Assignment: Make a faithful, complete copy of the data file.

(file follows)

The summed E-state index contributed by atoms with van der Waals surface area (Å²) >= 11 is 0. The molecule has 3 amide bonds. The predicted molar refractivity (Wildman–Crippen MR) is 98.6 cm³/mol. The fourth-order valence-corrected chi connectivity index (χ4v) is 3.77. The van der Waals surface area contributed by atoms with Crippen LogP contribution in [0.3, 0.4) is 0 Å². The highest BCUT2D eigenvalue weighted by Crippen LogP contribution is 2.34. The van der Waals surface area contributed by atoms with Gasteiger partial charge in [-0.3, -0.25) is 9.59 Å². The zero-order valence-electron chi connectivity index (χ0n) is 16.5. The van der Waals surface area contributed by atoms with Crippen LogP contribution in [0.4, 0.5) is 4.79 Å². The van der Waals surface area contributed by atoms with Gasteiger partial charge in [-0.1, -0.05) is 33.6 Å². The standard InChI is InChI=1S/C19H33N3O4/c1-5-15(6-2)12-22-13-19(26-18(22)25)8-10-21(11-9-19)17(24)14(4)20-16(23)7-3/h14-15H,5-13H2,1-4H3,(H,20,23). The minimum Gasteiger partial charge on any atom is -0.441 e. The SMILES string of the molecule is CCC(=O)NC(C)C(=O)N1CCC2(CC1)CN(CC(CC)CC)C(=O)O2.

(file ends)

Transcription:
The summed E-state index contributed by atoms with van der Waals surface area (Å²) >= 11 is 0. The molecule has 3 amide bonds. The predicted molar refractivity (Wildman–Crippen MR) is 98.6 cm³/mol. The fourth-order valence-corrected chi connectivity index (χ4v) is 3.77. The van der Waals surface area contributed by atoms with Crippen LogP contribution in [0.3, 0.4) is 0 Å². The highest BCUT2D eigenvalue weighted by Crippen LogP contribution is 2.34. The van der Waals surface area contributed by atoms with Gasteiger partial charge in [-0.3, -0.25) is 9.59 Å². The zero-order valence-electron chi connectivity index (χ0n) is 16.5. The van der Waals surface area contributed by atoms with Crippen LogP contribution in [0.4, 0.5) is 4.79 Å². The van der Waals surface area contributed by atoms with Gasteiger partial charge in [-0.1, -0.05) is 33.6 Å². The standard InChI is InChI=1S/C19H33N3O4/c1-5-15(6-2)12-22-13-19(26-18(22)25)8-10-21(11-9-19)17(24)14(4)20-16(23)7-3/h14-15H,5-13H2,1-4H3,(H,20,23). The minimum Gasteiger partial charge on any atom is -0.441 e. The SMILES string of the molecule is CCC(=O)NC(C)C(=O)N1CCC2(CC1)CN(CC(CC)CC)C(=O)O2.